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UBC Theses and Dissertations

Putting the pieces together : tracing fragmentation in Ontario water governance Cook, Christina Lillian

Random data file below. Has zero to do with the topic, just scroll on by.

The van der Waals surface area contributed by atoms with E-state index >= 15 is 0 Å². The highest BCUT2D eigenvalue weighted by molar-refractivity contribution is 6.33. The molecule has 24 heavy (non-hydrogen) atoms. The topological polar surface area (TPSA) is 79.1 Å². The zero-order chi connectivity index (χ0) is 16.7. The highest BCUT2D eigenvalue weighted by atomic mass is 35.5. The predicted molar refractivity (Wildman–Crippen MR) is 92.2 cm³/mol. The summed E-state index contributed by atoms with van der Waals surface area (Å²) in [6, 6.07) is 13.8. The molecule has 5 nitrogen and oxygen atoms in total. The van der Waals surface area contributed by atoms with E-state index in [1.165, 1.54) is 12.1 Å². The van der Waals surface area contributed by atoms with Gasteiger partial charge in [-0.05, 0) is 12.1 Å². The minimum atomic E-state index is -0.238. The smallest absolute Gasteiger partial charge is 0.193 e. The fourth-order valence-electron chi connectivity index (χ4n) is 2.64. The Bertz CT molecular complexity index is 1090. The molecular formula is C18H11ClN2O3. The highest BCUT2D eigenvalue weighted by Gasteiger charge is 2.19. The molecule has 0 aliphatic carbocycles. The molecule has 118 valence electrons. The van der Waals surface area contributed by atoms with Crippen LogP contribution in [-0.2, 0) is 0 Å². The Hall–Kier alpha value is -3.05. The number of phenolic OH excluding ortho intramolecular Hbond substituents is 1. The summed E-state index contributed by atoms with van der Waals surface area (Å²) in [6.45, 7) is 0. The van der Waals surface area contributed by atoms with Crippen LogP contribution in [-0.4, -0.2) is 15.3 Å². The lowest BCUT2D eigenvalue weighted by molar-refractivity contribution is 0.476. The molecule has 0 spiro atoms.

This socio-legal study of fragmentation in Ontario water governance is positioned at the nexus of governance studies and the study of water management. It investigates the legal institutions that contribute to fragmentation in water governance, the associated governance patterns, and the consequences for Ontario water management. This is highly relevant in the Canadian context because jurisdictional fragmentation is frequently cited as a key barrier to improved water management outcomes. Three questions guided this research: (1) How did legal institutions create conditions in which governance is more or less fragmented? (2) How does fragmentation occur? (3) Is fragmentation a problem? To answer these questions the dissertation undertakes a comprehensive, but focused, historical review of water governance in Ontario from Confederation to 2010. The dissertation relies on four sources of data: a review of federal and provincial government documents in Canada; engagement with the academic literature, jurisprudence (Canada, UK, and USA); and data derived from thirty-three interviews and direct observation at four academic and professional water policy conferences. The dissertation makes three key findings. First, legal institutions are sources of jurisdictional fragmentation, creating conditions in which water governance can be more or less fragmented. Second, the dissertation finds jurisdictional fragmentation is associated with a variety of governance patterns. Finally, it finds the water governance and management literature has not been sufficiently critical of the fragmentation-integration challenge, too frequently framing integration as a solution without its own challenges. Fragmentation may or may not be a problem depending on the context; the consequences of fragmentation are variable. These findings are important for moving policy forward. Jurisdictional fragmentation is a key feature of Canadian governance as well as an important feature of governance initiatives that seek to engage stakeholders in place-specific management solutions.

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